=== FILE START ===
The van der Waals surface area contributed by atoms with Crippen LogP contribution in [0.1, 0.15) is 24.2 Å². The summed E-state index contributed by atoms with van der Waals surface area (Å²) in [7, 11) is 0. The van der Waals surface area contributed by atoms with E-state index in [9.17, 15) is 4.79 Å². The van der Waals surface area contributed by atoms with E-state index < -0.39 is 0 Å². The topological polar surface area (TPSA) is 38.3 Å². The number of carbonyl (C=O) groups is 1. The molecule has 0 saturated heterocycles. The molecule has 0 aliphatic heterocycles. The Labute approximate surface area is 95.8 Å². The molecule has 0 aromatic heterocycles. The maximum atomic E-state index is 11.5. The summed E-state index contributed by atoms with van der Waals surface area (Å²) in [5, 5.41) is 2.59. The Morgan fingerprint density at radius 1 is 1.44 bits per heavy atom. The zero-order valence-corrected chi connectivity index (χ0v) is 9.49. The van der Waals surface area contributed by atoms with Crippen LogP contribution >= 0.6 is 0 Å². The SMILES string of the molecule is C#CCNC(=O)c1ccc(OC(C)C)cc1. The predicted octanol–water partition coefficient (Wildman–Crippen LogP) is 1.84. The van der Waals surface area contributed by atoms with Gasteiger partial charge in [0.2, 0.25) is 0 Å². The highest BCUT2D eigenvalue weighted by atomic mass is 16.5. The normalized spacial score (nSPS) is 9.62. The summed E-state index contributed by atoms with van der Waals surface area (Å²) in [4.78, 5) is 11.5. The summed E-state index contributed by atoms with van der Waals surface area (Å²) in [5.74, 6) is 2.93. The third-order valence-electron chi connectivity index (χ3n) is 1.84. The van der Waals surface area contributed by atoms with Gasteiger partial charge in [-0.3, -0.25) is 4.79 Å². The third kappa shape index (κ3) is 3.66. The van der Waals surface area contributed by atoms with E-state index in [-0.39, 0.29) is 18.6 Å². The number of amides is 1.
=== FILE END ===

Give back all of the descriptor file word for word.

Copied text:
The van der Waals surface area contributed by atoms with Crippen LogP contribution in [0.1, 0.15) is 24.2 Å². The summed E-state index contributed by atoms with van der Waals surface area (Å²) in [7, 11) is 0. The van der Waals surface area contributed by atoms with E-state index in [9.17, 15) is 4.79 Å². The van der Waals surface area contributed by atoms with E-state index < -0.39 is 0 Å². The topological polar surface area (TPSA) is 38.3 Å². The number of carbonyl (C=O) groups is 1. The molecule has 0 saturated heterocycles. The molecule has 0 aliphatic heterocycles. The Labute approximate surface area is 95.8 Å². The molecule has 0 aromatic heterocycles. The maximum atomic E-state index is 11.5. The summed E-state index contributed by atoms with van der Waals surface area (Å²) in [5, 5.41) is 2.59. The Morgan fingerprint density at radius 1 is 1.44 bits per heavy atom. The zero-order valence-corrected chi connectivity index (χ0v) is 9.49. The van der Waals surface area contributed by atoms with Crippen LogP contribution >= 0.6 is 0 Å². The SMILES string of the molecule is C#CCNC(=O)c1ccc(OC(C)C)cc1. The predicted octanol–water partition coefficient (Wildman–Crippen LogP) is 1.84. The van der Waals surface area contributed by atoms with Gasteiger partial charge in [0.2, 0.25) is 0 Å². The highest BCUT2D eigenvalue weighted by atomic mass is 16.5. The normalized spacial score (nSPS) is 9.62. The summed E-state index contributed by atoms with van der Waals surface area (Å²) in [4.78, 5) is 11.5. The summed E-state index contributed by atoms with van der Waals surface area (Å²) in [5.74, 6) is 2.93. The third-order valence-electron chi connectivity index (χ3n) is 1.84. The van der Waals surface area contributed by atoms with Gasteiger partial charge in [-0.3, -0.25) is 4.79 Å². The third kappa shape index (κ3) is 3.66. The van der Waals surface area contributed by atoms with E-state index in [-0.39, 0.29) is 18.6 Å². The number of amides is 1.